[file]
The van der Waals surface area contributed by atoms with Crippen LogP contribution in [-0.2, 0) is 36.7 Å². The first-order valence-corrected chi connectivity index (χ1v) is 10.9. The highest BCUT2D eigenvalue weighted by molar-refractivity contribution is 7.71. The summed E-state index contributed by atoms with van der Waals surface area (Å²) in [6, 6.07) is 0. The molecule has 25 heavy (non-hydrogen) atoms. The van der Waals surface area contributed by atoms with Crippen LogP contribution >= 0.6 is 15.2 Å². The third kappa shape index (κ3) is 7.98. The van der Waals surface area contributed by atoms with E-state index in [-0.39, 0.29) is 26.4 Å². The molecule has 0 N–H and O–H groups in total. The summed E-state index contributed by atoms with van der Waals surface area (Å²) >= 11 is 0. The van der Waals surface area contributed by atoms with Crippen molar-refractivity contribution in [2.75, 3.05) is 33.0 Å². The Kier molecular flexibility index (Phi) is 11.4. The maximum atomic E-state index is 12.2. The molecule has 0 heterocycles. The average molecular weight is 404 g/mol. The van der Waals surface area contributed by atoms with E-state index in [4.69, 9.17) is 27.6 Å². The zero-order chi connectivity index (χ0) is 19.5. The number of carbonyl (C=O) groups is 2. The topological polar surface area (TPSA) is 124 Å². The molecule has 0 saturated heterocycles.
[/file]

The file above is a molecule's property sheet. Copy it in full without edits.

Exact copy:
The van der Waals surface area contributed by atoms with Crippen LogP contribution in [-0.2, 0) is 36.7 Å². The first-order valence-corrected chi connectivity index (χ1v) is 10.9. The highest BCUT2D eigenvalue weighted by molar-refractivity contribution is 7.71. The summed E-state index contributed by atoms with van der Waals surface area (Å²) in [6, 6.07) is 0. The molecule has 25 heavy (non-hydrogen) atoms. The van der Waals surface area contributed by atoms with Crippen LogP contribution >= 0.6 is 15.2 Å². The third kappa shape index (κ3) is 7.98. The van der Waals surface area contributed by atoms with E-state index in [-0.39, 0.29) is 26.4 Å². The molecule has 0 N–H and O–H groups in total. The summed E-state index contributed by atoms with van der Waals surface area (Å²) >= 11 is 0. The van der Waals surface area contributed by atoms with Crippen molar-refractivity contribution in [2.75, 3.05) is 33.0 Å². The Kier molecular flexibility index (Phi) is 11.4. The maximum atomic E-state index is 12.2. The molecule has 0 heterocycles. The average molecular weight is 404 g/mol. The van der Waals surface area contributed by atoms with E-state index in [4.69, 9.17) is 27.6 Å². The zero-order chi connectivity index (χ0) is 19.5. The number of carbonyl (C=O) groups is 2. The topological polar surface area (TPSA) is 124 Å². The molecule has 0 saturated heterocycles.